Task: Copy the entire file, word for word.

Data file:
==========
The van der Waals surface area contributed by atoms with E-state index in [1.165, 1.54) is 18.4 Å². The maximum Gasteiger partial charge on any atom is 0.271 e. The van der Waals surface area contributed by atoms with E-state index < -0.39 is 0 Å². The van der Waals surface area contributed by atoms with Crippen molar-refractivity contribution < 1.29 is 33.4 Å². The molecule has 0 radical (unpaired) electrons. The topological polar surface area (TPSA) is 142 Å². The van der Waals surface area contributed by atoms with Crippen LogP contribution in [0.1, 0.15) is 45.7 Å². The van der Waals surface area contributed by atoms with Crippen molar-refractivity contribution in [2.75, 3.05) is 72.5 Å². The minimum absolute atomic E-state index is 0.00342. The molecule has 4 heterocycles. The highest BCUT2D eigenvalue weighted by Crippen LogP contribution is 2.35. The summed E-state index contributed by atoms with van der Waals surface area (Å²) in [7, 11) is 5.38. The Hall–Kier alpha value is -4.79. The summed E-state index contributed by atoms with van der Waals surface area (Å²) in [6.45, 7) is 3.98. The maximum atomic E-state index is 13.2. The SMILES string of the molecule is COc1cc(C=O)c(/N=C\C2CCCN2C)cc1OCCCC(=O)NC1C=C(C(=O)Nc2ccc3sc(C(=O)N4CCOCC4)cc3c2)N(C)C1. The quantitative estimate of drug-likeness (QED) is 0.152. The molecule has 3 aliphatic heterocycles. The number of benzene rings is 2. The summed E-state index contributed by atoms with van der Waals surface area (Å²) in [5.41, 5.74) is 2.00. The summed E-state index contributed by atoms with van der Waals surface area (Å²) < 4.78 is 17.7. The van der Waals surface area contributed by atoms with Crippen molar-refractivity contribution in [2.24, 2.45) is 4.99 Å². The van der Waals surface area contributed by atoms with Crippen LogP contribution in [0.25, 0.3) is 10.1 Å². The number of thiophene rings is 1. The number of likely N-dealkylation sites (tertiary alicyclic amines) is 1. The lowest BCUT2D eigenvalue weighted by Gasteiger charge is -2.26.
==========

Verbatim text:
The van der Waals surface area contributed by atoms with E-state index in [1.165, 1.54) is 18.4 Å². The maximum Gasteiger partial charge on any atom is 0.271 e. The van der Waals surface area contributed by atoms with E-state index < -0.39 is 0 Å². The van der Waals surface area contributed by atoms with Crippen molar-refractivity contribution < 1.29 is 33.4 Å². The molecule has 0 radical (unpaired) electrons. The topological polar surface area (TPSA) is 142 Å². The van der Waals surface area contributed by atoms with Crippen LogP contribution in [0.1, 0.15) is 45.7 Å². The van der Waals surface area contributed by atoms with Crippen molar-refractivity contribution in [2.75, 3.05) is 72.5 Å². The minimum absolute atomic E-state index is 0.00342. The molecule has 4 heterocycles. The highest BCUT2D eigenvalue weighted by Crippen LogP contribution is 2.35. The summed E-state index contributed by atoms with van der Waals surface area (Å²) in [7, 11) is 5.38. The Hall–Kier alpha value is -4.79. The summed E-state index contributed by atoms with van der Waals surface area (Å²) in [6.45, 7) is 3.98. The maximum atomic E-state index is 13.2. The SMILES string of the molecule is COc1cc(C=O)c(/N=C\C2CCCN2C)cc1OCCCC(=O)NC1C=C(C(=O)Nc2ccc3sc(C(=O)N4CCOCC4)cc3c2)N(C)C1. The quantitative estimate of drug-likeness (QED) is 0.152. The molecule has 3 aliphatic heterocycles. The number of benzene rings is 2. The summed E-state index contributed by atoms with van der Waals surface area (Å²) in [5.41, 5.74) is 2.00. The summed E-state index contributed by atoms with van der Waals surface area (Å²) < 4.78 is 17.7. The van der Waals surface area contributed by atoms with Crippen molar-refractivity contribution in [2.24, 2.45) is 4.99 Å². The van der Waals surface area contributed by atoms with Crippen LogP contribution in [0.25, 0.3) is 10.1 Å². The number of thiophene rings is 1. The number of likely N-dealkylation sites (tertiary alicyclic amines) is 1. The lowest BCUT2D eigenvalue weighted by Gasteiger charge is -2.26.